Sunday, April 25, 2010

Why I Manuscript

I was meeting with one of "my girls" the other day-- I've got a handful of girls in my life that have fantastic leadership and teaching gifts and every conversation I have with them encourages me-- and we were talking about platform communication. She had recently taught at one of our larger venue environments, and we were processing message preparation and delivery.

Communicators use a variety of methods-- outlines, mind maps, manuscripts. I don't think there is a best way or a right way, and I think the methods we use can vary depending on the season we are in and/or the environment or audience we are speaking to. I personally have gravitated towards the manuscript. Here are a few reasons why:
  1. Manuscripts force me to say exactly what I want to say. For years I used an outline, and I found that I sometimes didn't quite nail exactly what I wanted to say. I knew the idea or the concept or the general principle, but I had not taken the time to skillfully craft the wording and massage it into statements and stories that would be memorable and meaningful.
  2. Manuscripts help me develop the logline. In screenwriting jargon, the logline is the one-sentence description of your movie that contains the hero, the antagonist, the goal, and captures the imaginations and resources of producers and later audiences. For most messages to be effective, I think they need a logline. If we can't boil our message down into one succinct statement, we need to keep working on it. Manuscripts don't allow me to avoid that process.
  3. Manuscripts help transitions flow. I discovered that I was terrible with transitions. Forcing myself to write out a transition word for word helped me connect the dots better for my audience.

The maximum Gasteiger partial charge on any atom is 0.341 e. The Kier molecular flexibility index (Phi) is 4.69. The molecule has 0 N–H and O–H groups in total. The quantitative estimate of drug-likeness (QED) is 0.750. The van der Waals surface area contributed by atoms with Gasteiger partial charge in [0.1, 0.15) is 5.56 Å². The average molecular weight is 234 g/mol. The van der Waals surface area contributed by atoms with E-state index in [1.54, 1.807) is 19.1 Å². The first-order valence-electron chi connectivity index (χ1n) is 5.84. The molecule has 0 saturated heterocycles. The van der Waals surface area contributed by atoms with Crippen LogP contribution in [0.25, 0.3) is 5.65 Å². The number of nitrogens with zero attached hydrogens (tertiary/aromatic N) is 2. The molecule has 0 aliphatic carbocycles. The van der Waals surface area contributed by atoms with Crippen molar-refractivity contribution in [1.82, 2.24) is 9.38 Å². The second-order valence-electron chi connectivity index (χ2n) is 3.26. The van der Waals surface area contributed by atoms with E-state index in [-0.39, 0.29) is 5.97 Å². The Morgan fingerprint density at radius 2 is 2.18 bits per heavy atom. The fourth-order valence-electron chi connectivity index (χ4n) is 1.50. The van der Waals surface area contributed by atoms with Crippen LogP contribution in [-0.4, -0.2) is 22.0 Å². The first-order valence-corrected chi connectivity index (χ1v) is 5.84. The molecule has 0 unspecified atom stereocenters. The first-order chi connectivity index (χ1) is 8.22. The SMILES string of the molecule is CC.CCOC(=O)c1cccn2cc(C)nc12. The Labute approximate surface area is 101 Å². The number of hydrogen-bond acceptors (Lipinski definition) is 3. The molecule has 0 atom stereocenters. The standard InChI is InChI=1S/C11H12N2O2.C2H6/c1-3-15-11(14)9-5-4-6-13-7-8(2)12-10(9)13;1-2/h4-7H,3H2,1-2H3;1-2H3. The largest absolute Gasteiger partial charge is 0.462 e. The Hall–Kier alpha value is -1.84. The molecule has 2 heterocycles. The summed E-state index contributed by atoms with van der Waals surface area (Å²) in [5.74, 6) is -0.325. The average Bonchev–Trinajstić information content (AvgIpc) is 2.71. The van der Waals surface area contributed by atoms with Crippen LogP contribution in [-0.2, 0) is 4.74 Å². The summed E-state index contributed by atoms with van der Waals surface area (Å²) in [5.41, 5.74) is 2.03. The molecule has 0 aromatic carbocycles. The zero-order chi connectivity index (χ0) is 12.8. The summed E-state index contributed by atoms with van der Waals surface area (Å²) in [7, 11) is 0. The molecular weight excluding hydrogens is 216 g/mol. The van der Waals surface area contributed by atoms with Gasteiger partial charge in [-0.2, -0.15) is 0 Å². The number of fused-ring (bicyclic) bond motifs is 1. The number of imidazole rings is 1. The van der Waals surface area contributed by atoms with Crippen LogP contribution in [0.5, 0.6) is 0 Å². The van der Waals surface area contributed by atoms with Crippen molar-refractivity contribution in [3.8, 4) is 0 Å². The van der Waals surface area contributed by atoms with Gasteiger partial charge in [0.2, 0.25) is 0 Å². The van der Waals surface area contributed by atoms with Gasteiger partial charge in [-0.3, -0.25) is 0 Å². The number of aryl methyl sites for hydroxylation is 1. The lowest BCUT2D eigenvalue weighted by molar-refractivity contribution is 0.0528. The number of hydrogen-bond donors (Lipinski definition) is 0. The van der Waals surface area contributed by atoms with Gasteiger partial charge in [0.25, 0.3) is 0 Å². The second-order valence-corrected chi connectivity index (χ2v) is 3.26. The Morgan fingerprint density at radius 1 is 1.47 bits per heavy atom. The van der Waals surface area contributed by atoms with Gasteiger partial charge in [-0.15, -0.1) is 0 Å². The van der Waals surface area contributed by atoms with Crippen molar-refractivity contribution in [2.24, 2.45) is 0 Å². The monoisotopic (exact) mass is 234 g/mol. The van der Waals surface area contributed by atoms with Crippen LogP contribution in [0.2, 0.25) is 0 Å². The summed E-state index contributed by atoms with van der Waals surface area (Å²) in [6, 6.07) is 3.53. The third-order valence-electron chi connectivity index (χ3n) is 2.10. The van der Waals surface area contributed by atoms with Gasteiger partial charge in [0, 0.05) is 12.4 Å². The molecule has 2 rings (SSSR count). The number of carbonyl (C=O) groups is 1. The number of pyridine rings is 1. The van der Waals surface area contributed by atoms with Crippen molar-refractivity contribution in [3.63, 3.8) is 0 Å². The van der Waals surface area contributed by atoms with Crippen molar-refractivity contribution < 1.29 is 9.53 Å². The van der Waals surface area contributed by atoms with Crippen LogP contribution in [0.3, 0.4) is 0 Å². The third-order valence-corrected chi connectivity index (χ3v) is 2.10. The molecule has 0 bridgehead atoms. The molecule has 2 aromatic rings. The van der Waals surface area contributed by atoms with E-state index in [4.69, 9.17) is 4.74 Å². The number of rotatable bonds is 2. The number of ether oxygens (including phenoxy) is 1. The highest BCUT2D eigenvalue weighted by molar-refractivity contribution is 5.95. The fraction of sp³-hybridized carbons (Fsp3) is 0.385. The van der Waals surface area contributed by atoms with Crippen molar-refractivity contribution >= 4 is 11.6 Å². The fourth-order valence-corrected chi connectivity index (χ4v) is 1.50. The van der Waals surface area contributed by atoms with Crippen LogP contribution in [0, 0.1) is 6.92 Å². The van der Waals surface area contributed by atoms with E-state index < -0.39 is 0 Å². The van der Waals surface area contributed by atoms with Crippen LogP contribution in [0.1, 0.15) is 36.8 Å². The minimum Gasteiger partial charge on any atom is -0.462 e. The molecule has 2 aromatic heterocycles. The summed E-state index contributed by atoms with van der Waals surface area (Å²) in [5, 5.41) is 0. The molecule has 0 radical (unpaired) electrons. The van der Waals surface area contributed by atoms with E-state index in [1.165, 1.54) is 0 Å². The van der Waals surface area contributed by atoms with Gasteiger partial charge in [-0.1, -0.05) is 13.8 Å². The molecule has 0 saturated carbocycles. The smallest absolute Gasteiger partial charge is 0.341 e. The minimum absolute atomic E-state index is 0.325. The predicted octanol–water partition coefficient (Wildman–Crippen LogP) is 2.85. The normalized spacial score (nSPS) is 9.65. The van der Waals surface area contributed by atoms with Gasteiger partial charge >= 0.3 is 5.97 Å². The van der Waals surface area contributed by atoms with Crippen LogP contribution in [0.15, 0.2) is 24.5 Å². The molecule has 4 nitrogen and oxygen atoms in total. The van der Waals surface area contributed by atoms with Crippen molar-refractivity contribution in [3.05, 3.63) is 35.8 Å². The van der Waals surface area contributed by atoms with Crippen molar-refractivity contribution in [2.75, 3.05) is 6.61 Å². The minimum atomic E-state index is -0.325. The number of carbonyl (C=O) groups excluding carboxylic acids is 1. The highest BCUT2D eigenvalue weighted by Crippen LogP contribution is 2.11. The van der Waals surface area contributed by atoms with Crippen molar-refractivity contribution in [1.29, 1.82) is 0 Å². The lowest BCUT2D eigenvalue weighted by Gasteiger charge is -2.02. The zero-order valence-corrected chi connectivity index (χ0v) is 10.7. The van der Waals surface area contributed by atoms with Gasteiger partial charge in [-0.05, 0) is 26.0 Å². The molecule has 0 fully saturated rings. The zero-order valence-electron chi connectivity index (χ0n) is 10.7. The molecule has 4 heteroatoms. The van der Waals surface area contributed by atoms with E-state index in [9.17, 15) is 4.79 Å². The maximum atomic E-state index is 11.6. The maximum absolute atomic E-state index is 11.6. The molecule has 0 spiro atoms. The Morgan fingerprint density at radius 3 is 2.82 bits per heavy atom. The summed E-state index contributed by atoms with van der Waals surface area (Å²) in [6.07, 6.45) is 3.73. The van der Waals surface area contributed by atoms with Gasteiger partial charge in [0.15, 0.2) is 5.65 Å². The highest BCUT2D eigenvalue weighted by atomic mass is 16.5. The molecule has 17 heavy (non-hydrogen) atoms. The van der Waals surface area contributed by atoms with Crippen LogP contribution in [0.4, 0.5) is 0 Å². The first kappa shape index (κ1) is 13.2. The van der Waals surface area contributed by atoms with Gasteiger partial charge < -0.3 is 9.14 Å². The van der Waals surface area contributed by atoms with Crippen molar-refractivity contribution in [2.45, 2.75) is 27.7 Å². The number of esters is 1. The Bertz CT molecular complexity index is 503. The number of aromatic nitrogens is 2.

4. Manuscripts help me memorize. The reality is, I rarely use my manuscript during actual delivery. But the hard work and long hours of writing everything out actually locks the entire message into my memory better.
  5. Manuscripts outlive the message. I've found it helpful to have sermon transcripts that can easily be transformed into blog posts, articles, book chapters, and other forms. While they must be edited pretty heavily, it still gives me a base from which to write.


At 3:04 PM, Blogger Yost said...

So this means that you have a manuscript of your From Garden to City mini sermon of awesomeness??

At 4:08 AM, Blogger meyerprints said...

At 10:46 PM, Anonymous Anonymous said...

If you rarely use your manuscript during the delivery, do you just have it on hand to keep you on track or do you use some kind of outline? I'm always interested in other people's methods when it comes to communication. Thanks for the post.


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